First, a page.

US9439589B2 (en) 1997-03-04 2016-09-13 Dexcom, Inc. Device and method for determining analyte levels

Families Citing this family (1)

* Cited by examiner, † Cited by third party
Publication number Priority date Publication date Assignee Title
JP2007204611A (en) * 2006-02-02 2007-08-16 Kri Inc Silsesquioxane-containing cellulose derivative resin composition

Citations (8)

* Cited by examiner, † Cited by third party
Publication number Priority date Publication date Assignee Title
US3386932A (en) 1964-06-30 1968-06-04 Celanese Corp Novel cellulosics, segmented copolymers, and methods of preparing same
US4151056A (en) * 1977-09-29 1979-04-24 Union Carbide Corporation Radiation curable coating compositions containing alkanediones or cycloalkanediones
US4170663A (en) * 1978-03-13 1979-10-09 Ppg Industries, Inc. Method for producing coatings of low gloss
US4318776A (en) * 1978-07-21 1982-03-09 Kraftwerk Union Aktiengesellschaft Measuring lance for boiling-water nuclear reactors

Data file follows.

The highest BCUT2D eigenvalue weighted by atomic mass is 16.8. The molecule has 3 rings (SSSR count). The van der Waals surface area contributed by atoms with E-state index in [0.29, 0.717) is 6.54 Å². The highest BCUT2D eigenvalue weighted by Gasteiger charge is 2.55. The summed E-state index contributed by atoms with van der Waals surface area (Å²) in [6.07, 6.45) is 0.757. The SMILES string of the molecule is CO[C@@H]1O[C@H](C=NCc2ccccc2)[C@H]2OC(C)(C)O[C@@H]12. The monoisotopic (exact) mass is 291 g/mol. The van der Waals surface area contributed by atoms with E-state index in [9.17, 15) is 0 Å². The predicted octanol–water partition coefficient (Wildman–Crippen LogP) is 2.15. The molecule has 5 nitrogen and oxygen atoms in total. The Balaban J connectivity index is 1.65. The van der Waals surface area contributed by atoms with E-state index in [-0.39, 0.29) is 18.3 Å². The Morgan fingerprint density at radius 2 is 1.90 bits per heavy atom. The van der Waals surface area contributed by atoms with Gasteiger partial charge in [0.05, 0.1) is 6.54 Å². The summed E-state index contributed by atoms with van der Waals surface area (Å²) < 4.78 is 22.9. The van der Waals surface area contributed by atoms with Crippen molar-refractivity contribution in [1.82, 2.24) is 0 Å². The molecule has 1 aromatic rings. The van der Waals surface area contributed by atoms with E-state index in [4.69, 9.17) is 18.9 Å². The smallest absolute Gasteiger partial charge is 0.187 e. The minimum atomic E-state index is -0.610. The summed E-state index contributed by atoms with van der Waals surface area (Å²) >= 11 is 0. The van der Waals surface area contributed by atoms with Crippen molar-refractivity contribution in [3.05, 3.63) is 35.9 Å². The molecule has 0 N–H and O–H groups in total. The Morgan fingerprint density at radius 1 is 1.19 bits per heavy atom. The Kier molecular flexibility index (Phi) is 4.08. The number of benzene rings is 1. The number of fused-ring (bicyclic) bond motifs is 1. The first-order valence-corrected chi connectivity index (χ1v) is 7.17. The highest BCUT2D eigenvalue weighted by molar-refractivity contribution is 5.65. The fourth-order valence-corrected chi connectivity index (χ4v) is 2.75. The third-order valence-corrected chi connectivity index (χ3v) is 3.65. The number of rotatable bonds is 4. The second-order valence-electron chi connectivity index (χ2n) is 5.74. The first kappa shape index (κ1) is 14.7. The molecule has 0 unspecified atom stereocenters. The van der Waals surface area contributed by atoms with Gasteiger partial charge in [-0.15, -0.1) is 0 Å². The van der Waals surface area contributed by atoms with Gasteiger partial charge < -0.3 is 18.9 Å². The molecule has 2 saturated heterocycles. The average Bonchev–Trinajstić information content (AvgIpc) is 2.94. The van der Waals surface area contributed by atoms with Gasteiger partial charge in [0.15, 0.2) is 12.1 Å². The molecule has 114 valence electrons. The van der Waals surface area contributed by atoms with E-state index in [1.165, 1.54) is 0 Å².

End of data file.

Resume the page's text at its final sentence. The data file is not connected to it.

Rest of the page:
JPS60135423A (en) 1983-12-23 1985-07-18 Daicel Chem Ind Ltd Production of copolymer having low-mw cellulose acetate as component
US4975300A (en) * 1987-12-31 1990-12-04 Minnesota Mining And Manufacturing Company Method for curing an organic coating using condensation heating and radiation energy
JPH05186567A (en) 1992-01-09 1993-07-27 Taiyo Ink Seizo Kk Curable epoxy resin composition
JPH07268065A (en) 1993-11-17 1995-10-17 Sophia Syst:Kk Ultraviolet-curable nonsolvent conductive polymer material

Patent Citations (8)

* Cited by examiner, † Cited by third party